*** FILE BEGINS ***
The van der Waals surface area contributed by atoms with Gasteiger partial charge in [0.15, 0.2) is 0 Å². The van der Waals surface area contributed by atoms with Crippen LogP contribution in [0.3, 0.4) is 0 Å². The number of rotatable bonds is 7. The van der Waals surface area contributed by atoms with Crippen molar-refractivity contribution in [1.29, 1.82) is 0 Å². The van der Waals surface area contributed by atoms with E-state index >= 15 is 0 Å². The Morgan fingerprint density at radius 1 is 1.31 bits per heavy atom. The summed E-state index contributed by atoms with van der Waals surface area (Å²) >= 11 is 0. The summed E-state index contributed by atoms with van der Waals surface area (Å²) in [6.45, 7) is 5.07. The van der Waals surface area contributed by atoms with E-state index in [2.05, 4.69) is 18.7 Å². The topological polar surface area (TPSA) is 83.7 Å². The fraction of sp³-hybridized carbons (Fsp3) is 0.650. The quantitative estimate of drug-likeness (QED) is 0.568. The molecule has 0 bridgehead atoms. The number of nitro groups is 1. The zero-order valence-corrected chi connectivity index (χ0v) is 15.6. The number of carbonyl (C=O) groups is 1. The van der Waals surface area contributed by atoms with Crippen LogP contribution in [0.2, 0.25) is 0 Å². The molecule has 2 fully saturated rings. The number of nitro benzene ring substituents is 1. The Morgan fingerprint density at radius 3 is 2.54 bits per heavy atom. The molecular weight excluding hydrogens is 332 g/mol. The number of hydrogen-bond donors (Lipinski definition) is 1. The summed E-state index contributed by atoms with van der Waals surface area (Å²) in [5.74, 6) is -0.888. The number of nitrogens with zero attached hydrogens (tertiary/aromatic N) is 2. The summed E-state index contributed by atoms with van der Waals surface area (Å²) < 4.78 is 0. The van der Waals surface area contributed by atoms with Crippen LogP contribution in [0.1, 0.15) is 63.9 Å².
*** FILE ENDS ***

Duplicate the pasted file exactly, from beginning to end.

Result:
The van der Waals surface area contributed by atoms with Gasteiger partial charge in [0.15, 0.2) is 0 Å². The van der Waals surface area contributed by atoms with Crippen LogP contribution in [0.3, 0.4) is 0 Å². The number of rotatable bonds is 7. The van der Waals surface area contributed by atoms with Crippen molar-refractivity contribution in [1.29, 1.82) is 0 Å². The van der Waals surface area contributed by atoms with E-state index >= 15 is 0 Å². The Morgan fingerprint density at radius 1 is 1.31 bits per heavy atom. The summed E-state index contributed by atoms with van der Waals surface area (Å²) >= 11 is 0. The summed E-state index contributed by atoms with van der Waals surface area (Å²) in [6.45, 7) is 5.07. The van der Waals surface area contributed by atoms with E-state index in [2.05, 4.69) is 18.7 Å². The topological polar surface area (TPSA) is 83.7 Å². The fraction of sp³-hybridized carbons (Fsp3) is 0.650. The quantitative estimate of drug-likeness (QED) is 0.568. The molecule has 0 bridgehead atoms. The number of nitro groups is 1. The zero-order valence-corrected chi connectivity index (χ0v) is 15.6. The number of carbonyl (C=O) groups is 1. The van der Waals surface area contributed by atoms with Crippen LogP contribution in [0.2, 0.25) is 0 Å². The molecule has 2 fully saturated rings. The number of nitro benzene ring substituents is 1. The Morgan fingerprint density at radius 3 is 2.54 bits per heavy atom. The molecular weight excluding hydrogens is 332 g/mol. The number of hydrogen-bond donors (Lipinski definition) is 1. The summed E-state index contributed by atoms with van der Waals surface area (Å²) in [5.74, 6) is -0.888. The number of nitrogens with zero attached hydrogens (tertiary/aromatic N) is 2. The summed E-state index contributed by atoms with van der Waals surface area (Å²) < 4.78 is 0. The van der Waals surface area contributed by atoms with Crippen LogP contribution in [0.1, 0.15) is 63.9 Å².